Between the old cookbooks and the buried treasure, there is a vast field of mediocrity. Most of the books at the thrift store are paperback best sellers. The Salvation Army is no place for snobs. If you cannot imagine yourself reading a book by Gillian Flynn, keep out. It took me a while to surrender. After two successive trips failed to generate anything good, I condescended to the thrift store’s democratic offerings and bought The Enemy, a squat thriller with a purple cover. The story opens with a soldier found dead in a greasy motel room. A few pages in, we learn he’s an AWOL two-star general. I finished the book the day I bought it. Since then, I’ve found nearly every Lee Child novel, none for more than $2.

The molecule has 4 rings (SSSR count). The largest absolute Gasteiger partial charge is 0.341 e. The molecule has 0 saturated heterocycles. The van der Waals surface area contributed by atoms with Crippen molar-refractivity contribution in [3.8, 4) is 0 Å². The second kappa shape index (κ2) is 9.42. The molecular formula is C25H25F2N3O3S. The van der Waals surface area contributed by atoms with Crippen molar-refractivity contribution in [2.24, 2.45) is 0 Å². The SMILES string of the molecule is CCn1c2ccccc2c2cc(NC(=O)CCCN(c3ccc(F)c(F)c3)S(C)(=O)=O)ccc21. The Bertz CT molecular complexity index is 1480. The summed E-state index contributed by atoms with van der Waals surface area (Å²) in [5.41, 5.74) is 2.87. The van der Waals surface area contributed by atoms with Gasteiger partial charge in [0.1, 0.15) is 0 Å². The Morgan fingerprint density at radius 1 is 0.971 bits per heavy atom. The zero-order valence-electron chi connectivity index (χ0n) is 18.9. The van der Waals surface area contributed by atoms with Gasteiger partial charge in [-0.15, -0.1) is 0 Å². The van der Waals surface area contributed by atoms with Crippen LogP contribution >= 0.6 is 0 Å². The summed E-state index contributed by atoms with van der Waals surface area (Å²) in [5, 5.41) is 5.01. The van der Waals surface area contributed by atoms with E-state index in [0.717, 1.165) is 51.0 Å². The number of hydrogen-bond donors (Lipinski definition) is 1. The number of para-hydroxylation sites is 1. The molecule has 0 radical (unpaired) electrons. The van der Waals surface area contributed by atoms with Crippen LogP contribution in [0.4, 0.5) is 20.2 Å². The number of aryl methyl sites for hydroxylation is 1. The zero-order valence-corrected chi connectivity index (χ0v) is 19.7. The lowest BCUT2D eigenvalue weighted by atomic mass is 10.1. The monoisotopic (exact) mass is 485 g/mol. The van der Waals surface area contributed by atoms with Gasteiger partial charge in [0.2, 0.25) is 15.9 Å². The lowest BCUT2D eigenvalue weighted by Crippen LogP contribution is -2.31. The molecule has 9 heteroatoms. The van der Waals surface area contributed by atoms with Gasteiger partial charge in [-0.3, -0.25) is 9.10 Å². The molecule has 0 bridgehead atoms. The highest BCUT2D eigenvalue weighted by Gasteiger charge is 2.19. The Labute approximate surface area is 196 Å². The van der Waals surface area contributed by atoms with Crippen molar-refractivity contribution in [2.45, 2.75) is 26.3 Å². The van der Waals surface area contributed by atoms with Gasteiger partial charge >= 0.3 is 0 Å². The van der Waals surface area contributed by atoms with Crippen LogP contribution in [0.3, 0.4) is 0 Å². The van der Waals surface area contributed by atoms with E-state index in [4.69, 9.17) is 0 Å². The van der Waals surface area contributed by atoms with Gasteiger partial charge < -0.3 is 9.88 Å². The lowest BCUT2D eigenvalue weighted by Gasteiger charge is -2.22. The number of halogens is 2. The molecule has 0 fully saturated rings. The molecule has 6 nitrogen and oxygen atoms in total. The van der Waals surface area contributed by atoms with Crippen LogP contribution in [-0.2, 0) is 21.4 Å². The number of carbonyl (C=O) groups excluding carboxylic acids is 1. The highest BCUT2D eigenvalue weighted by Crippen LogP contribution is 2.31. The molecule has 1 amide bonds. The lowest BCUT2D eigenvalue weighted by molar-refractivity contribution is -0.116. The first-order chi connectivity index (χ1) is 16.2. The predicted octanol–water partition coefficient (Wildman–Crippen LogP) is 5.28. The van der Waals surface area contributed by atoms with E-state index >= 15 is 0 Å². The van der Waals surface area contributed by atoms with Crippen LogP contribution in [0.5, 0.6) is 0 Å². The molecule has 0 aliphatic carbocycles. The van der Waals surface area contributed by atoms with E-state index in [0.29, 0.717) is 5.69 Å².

I don’t imagine that Lee Child, Janet Evanovich, and their best-selling colleagues mind dominating the thrift store shelves. But if Jonathan Franzen shops at the Salvation Army, it must be humiliating. His books are everywhere. If you spent more than two dollars on Freedom, you got ripped off. I never would have thought to place Franzen and Barbara Kingsolver in the same category, but the evidence suggests The Poisonwood Bible and The Corrections hold one thing in common: people do not keep either of these books in their homes. Perhaps they are purging their bookshelves after reading The Life-Changing Magic of Tidying Up by Marie Kondo. Interestingly, both of Kondo’s minimalist manuals show up at the thrift store constantly. Are her readers rejecting her advice or following it to the letter? Either way, it doesn’t look like her books spark joy.